When we joined a Presbyterian church in 2011, my wife and I were faced with the decision of whether to baptize our children or to be “conscientious objectors” to the Reformed doctrine of infant baptism. I dedicated myself to a study of the question over the next two years, reading many book-length treatments of the issue from both credobaptist and pedobaptist perspectives, as well as chapters on the subject from many systematic theologies on both sides.
At the end of those two years, I had become persuaded of the covenantal infant baptism position, but felt there was no single concise, accessible, and convincing resource on the topic to which I could point inquiring friends and family. I had even set out to write a book about it myself—I may still finish it some day—but then I discovered Daniel Hyde’s Jesus Loves the Little Children: Why We Baptize Children.
Hyde hits all the right notes in under 100 pages (in fact, the core of his argument fits in under 40 pages). He does a great job demonstrating the implications of covenant for the issue of baptism and the connection between the two important covenant signs of circumcision and baptism. I especially appreciated his section showing why anyone who believes in baby dedication should affirm infant baptism instead.
On the whole, this is the best single resource I know of for understanding covenantal infant baptism, and the irenic and winsome tone throughout makes me comfortable sharing it with friends and family of all backgrounds. This is the book I wish I had read first.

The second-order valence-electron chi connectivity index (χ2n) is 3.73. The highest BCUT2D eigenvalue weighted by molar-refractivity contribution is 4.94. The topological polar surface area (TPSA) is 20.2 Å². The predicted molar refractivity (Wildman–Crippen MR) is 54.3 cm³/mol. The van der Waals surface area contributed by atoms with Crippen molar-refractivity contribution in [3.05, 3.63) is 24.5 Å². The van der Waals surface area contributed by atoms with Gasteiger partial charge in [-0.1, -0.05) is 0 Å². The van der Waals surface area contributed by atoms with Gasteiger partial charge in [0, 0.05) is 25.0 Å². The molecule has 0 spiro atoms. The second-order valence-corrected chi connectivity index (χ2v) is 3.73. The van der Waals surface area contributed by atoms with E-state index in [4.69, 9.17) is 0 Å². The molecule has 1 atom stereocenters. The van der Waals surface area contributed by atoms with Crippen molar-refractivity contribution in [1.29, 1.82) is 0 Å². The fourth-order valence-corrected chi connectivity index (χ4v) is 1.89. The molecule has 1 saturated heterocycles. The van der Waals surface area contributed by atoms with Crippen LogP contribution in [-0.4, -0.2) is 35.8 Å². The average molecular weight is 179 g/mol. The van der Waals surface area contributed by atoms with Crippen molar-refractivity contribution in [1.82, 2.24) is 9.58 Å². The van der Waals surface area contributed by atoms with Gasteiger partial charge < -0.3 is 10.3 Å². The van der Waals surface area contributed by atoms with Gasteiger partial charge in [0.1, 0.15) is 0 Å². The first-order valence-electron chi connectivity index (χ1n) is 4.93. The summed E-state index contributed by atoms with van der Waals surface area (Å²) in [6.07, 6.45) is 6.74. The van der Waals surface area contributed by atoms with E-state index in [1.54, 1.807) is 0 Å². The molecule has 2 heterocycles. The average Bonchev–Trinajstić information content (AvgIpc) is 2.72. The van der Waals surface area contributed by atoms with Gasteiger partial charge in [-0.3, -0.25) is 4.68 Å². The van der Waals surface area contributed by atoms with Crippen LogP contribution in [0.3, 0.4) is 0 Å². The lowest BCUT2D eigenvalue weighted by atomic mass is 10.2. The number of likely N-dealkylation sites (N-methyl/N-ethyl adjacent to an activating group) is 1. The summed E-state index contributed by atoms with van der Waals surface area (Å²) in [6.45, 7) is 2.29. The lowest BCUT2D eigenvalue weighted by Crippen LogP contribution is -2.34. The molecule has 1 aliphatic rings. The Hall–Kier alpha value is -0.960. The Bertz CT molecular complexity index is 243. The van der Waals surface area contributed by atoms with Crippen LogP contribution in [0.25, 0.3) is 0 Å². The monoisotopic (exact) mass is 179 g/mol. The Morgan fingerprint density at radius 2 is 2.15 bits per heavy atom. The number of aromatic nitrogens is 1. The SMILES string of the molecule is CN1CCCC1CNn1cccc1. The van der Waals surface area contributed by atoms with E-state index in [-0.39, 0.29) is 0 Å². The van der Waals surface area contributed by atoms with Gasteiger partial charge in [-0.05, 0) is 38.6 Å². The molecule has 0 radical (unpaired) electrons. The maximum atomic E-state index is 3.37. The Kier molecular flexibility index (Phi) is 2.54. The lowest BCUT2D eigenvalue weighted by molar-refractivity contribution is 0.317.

The Covenant of Grace
First up, Hyde does a great job explaining covenant theology, the bedrock for covenantal infant baptism. The basic logic goes like this: if the old and new covenants are essentially one and the same covenant of grace, and if baptism is a sign and seal of the new covenant in the same way that circumcision was the sign and seal of the old covenant, then we should place the sign of baptism on our infant children just as the sign of circumcision was placed on infants.
I found Hyde’s explanation of the word sacrament helpful. “Sacrament” comes from the Latin sacramentum, which was “an oath of allegiance by Roman soldiers.”1 The very word we use for sacred ordinances like baptism is rooted in the idea of covenant! What is remarkable in Hyde’s view is that this oath is not ours to make to God, but God’s oath made to us. As he points out, Romans 4:10–11 tells us Abraham’s circumcision was the seal of a righteousness imputed to him by God because of his faith. So as we talk about covenant, it’s important to keep in mind we are not talking about a covenant we enter into with God, but a covenant God enters into with us. God is the prime mover here, as in every other sphere.
Spending an entire chapter, Hyde shows persuasively from Scripture that the covenant God made with the Old Testament patriarchs and prophets is synonymous and continuous with the new covenant we are members of in the New Testament era. His key passage for showing this is Romans 11:11–24, where Paul explains that the Gentile church has been grafted into the same olive tree with Israel. Just as Ephesians 2:11–22 teaches, there are not therefore two peoples of God with separate covenants and promises, but one people of God united in the same covenant of grace. Among many other passages, Hyde also cites Galatians 3 where Paul teaches that if we are Christ’s then we are Abraham’s offspring and heirs with him to one and the same promise.